Harold W. Burton

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Harold William Burton (October 23, 1887 – October 2, 1969[1]) was an early 20th-century architect with architectural works throughout the western United States and Canada. Burton was one of the most prolific architects of chapels, meetinghouses, tabernacles and temples for The Church of Jesus Christ of Latter-day Saints (LDS Church). In 1910 he opened an architectural firm with Hyrum Pope (Pope and Burton) in Salt Lake City, Utah. They were particularly fond of Frank Lloyd Wright and the Prairie School architectural style. As young architects, Pope & Burton won design competitions for two of their better-known works, the Cardston Alberta and Laie Hawaii temples of the LDS Church.[2] Burton moved to Los Angeles, California in 1927 to set up another office in the firm with Pope. After Pope unexpectedly died in 1939, Burton established a new firm with his son Douglas W. Burton. Together they continued to design many buildings, including some for the church. In 1955, Harold became the chief supervising architect for the LDS Church.[3] One of his final works was the Oakland California Temple. Aside from places of worship, Burton also designed civic buildings and homes. Many of his works exist today, some of which are listed on the National Register of Historic Places.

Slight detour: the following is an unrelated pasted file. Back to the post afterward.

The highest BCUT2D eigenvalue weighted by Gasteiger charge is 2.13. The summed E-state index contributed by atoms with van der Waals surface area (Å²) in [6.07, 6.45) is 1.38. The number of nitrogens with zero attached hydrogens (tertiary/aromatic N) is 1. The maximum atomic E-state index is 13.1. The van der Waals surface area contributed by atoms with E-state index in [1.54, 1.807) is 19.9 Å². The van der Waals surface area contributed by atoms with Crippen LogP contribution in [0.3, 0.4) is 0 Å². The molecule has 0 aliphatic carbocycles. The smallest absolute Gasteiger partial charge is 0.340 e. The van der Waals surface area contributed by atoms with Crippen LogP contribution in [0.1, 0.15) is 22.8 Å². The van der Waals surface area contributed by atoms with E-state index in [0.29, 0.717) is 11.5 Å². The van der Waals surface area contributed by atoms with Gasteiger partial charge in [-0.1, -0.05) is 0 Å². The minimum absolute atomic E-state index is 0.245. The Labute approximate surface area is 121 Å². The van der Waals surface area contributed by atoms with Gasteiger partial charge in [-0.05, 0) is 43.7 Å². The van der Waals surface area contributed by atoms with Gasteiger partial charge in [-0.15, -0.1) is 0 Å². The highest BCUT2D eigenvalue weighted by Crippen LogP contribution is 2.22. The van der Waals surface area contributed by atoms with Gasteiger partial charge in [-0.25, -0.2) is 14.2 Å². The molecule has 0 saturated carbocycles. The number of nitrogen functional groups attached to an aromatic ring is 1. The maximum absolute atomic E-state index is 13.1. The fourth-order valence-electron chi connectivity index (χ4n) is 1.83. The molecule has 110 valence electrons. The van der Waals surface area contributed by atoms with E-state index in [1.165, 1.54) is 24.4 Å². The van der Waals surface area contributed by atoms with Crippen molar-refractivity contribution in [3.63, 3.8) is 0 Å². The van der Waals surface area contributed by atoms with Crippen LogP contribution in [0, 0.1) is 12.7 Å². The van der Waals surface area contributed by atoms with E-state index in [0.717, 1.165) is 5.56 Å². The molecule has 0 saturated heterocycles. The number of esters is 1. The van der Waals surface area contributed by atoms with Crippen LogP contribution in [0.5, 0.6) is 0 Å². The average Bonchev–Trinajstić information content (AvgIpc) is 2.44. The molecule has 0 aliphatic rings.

Notable Works[edit]

Other existing works[edit]

Demolished works[edit]

  • Emigration Ward Chapel (1910-)
  • Liberty Stake 1st Ward Meetinghouse (1911-1976)
  • Park Stake First Ward Meetinghouse (1913-1976) *Previously NRHP listed
  • Nephi First and Second Ward Chapel (1915)
  • Hyde Park Ward Chapel (1918)

References[edit]

  1. ^ "Harold William Burton". Utah Center for Architecture. Retrieved 27 May 2016. 
  2. ^ Andersen, Paul L. (Spring 1981). "The Early Twentieth Century Temples" (PDF). Dialogue: A Journal of Mormon Thought. Retrieved 2012-03-27. 
  3. ^ Riniker, Benjamin D. (Spring 2007). "Three Churches Near St George's Plaza" (PDF). (student work). www.arch.umd.edu. Retrieved 2012-03-27.